It is has been more than an unusual week for the two parties in the Coalition Government, New Zealand First and Labour.
"New Zealand First" comes first advisedly this week.
Leader Winston Peters again demonstrated his disproportionate power in this Government and his place in the pantheon of New Zealand politics.
In a captivating piece of political theatre on Thursday, in front of news executives and editors from NZME and Stuff - invited by his office - Peters ostensibly issued a statement of principle on the news media.
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It was a cleverly crafted statement by Peters' chief of staff and political scientist Jon Johansson and it articulated widely-held concerns about the effects of an industry under pressure from global giants.
Labour was not blind-sided by the statement.
But effectively Peters pre-announced Government policy giving conditional support for a renewed bid by NZME to buy Stuff - which the relevant Labour minister, Kris Faafoi, has yet to take to cabinet.
New Zealand First had been a blockage to that cabinet move and, if approval goes ahead, it will now be seen as a champion for regional newspapers and jobs in journalism.
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Incidentally, Peters again voiced his intolerance to any suggestion that Labour runs the Government - formally objecting in Parliament on Wednesday to the use of the term "Labour Government" by a National MP.
Although the word Labour dare not be mentioned in the Beehive, it does exist and it was to have been an incredibly big week for the party.
The importance of Wednesday December 11 to Labour's re-election had been hyped almost daily since the party conference in Whanganui two weeks ago when the first big infrastructure announcement was made.
By the time the big infrastructure spending announcements were made on December 11, it barely entered the public's consciousness, mainly because of the magnitude of the White Island disaster.
In a new version of the dance of the seven veils, Grant Robertson will reveal the projects in the New Year including the $6.8 billion in transport projects - and including roads - that will soak up the bulk of the $12 billion new spend.
The Peters statement on the media and Robertson's yet to be announced projects both represent big shifts in perceived position, if not actual positions of the two parties.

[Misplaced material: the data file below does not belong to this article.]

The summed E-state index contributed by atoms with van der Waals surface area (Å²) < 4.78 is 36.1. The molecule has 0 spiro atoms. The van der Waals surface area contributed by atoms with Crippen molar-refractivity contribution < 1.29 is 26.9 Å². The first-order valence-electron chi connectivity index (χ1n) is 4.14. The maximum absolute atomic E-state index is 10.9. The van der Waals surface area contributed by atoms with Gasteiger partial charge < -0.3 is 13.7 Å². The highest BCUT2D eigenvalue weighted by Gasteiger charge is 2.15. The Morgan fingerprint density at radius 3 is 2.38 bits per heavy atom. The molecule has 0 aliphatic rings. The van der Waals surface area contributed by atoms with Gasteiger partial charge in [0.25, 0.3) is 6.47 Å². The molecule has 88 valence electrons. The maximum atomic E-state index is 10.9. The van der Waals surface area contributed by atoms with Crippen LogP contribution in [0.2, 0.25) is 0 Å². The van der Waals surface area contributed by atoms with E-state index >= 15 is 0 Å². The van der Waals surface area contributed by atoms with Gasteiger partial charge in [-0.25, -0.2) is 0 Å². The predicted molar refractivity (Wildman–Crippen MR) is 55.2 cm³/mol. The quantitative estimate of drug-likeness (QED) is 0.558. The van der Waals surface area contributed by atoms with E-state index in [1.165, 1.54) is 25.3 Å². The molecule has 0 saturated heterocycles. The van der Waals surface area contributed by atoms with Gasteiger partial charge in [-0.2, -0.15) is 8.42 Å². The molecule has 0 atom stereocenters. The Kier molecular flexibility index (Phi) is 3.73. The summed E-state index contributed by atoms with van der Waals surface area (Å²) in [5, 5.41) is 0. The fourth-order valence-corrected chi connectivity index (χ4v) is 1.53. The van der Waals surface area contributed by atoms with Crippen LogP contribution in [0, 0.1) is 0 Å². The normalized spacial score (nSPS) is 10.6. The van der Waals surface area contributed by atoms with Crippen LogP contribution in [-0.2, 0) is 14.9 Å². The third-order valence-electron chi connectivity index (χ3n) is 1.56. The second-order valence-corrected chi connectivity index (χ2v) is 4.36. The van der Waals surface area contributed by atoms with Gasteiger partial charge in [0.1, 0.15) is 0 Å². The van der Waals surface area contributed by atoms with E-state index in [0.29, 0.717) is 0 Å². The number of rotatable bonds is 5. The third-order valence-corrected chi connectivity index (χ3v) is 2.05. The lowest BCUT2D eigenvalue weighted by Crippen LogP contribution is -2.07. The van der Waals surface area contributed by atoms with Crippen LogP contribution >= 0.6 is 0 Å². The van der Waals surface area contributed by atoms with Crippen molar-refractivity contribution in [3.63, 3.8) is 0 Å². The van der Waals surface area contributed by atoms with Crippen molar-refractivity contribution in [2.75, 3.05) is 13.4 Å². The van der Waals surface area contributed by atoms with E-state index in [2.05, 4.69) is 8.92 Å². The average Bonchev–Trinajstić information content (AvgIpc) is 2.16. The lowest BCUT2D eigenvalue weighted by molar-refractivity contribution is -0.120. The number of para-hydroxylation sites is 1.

Labour is perceived to be against big new roading projects because it cancelled so many of National's and cynically dubbed state highway one to Whangarei the "holiday highway."
The changes have been driven largely by considering the counter-factual – and reframing the issues.
Labour had been willing to consider the NZME-Stuff merger but New Zealand First was the obstacle.
The Auckland-based lobbying firm Thompson Lewis, which is loaded with former high-ranking Beehive staffers, was engaged to help put the case to Peters and his most trusted advisers.
The case was made and accepted.
The media landscape has changed markedly since the Court of Appeal in 2017 upheld the Commerce Commission's refusal to allow the NZME-Stuff merger.
Politically, the prospect of Labour being able to point the finger at New Zealand First in the event of massive lay-offs of journalists in the New Year was a real possibility.
Labour would not have done so publicly, but there is no doubt that that narrative could have taken hold because it would be true.
Peters was then able to reframe the issue not in terms of helping foreign-owned media corporates with their boardroom takeovers – his natural stance - but in terms of saving jobs and iconic mastheads in regional New Zealand.
News media has such an influence on a country and region's identity that it was not surprising his caucus of mainly regionally-based MPs backed the position.
It is not a done deal, however, and there is still negotiation as to how specific any KiwiShare would be.
What may be relevant is Peters' full written statement to see what his wider expectations are, even if they are not all spelled out in a document.
There are parts of the statement that he did not read out in his Beehive presentation but which amount to expectations of vigilance against any influence by China on New Zealand-based media.
"Any offshore editorial influence in any media entity should be regarded with deep concern," he said.
He also applauded examples of New Zealand websites "prepared to tackle the difficult issue of foreign influence."
He did not mention titles or names but it was intended to send a signal to media executives about the Chinese Herald, which has been accused of being too Beijing-aligned.
It may be because Peters is also Foreign Minister that he chose not to utter the words about China in the statement rather constraints on time.
Giving a position statement as Peters did is a good idea when a party so clearly makes a change from the perceived wisdom of its position.
We wont expect the same treatment from Labour when it announces which roading projects it will fast track because that would require it to even acknowledge a perception it has been against new roads.
The change has been forced by several factors: the need to stimulate a slowing economy, a plea from business leaders, and the fact that National has continued to effectively campaign for the roading projects it promised during the 2017 election campaign.
Without making a major change in spending priorities, Labour's chances of a second term would be reduced.
Projects such as Penlink, Tauranga's Northern link, or the Melling interchange could again find themselves in favour but Labour will want to be in the driver's seat.
One thing Labour can be sure of, however, is that is wont find any resistance from New Zealand First on that change of course.